Facebook and Break-Ups

Breaking Up
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Are you addicted to social media? Are you compelled to check your Facebook account when you first get up in the morning? If your digital life is important to you, it might be hurting your ability to move on after a break-up.

Facebook keeps us connected to all the people we don't see on a regular basis, and keeps our pasts ever-present. While it's great to see what's going on with your old high school pal, it's another thing to see your ex posting pictures of his new girlfriend, or changing his status to "in a relationship" before you can even say "broken up."

While I wish we all had the courage to de-friend people who we're no longer involved with, it is a hard thing to do immediately. Maybe we can block a phone number or avoid places where you both used to go together, but tearing yourself away digitally is another challenge.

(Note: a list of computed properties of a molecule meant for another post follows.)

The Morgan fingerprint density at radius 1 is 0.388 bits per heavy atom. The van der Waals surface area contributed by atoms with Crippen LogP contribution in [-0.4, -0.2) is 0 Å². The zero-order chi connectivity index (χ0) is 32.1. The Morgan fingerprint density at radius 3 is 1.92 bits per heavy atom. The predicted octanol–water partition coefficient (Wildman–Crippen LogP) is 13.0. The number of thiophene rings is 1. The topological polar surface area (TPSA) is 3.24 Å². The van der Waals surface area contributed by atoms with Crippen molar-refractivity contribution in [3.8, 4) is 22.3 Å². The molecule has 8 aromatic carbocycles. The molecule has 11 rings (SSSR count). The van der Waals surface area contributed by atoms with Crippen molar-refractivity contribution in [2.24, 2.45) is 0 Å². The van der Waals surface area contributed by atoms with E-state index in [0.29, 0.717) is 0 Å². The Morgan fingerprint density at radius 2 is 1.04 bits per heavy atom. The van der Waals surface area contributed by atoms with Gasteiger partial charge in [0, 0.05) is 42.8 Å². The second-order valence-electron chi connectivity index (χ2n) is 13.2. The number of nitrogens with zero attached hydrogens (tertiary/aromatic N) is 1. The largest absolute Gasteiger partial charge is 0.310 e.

Following are some tips to help you break-up digitally:

Give yourself a digital break. There's nothing wrong with taking a brief time-out from Facebook, Twitter, etc. If it's hurting you to see his posts every time you login, then you'll be doing yourself a favor. Just take a breather - your friends will be there when you return.

Avoid posting about the relationship on your wall. While you might want the opinion of all your Facebook friends about whether or not your ex is a jerk, please don't post missives on your wall and then wait for people to comment. If you have to share your hurt and frustration with someone, then share in person. There's no need to make it a public forum. It's better if you don't know what his friends think of you, too - likely they will come to his defense. On Facebook.

Delete your relationship status. There's no need to let everyone know you're single, or "it's complicated," or anything else that might cause digital conversation. Just leave it blank for now. If anyone questions you, don't feel pressured to answer.

De-friend if you can. If your ex is always on Facebook, posting about his life, the people in it, or his musings, then you're causing yourself more emotional pain when you keep him as a friend. Even if you both decided in real life to stay friends, everybody needs time to heal when a relationship ends. This means taking a true break. De-friend him so you don't have to get his posts. You can always revisit your friendship status later, when both of you have moved on.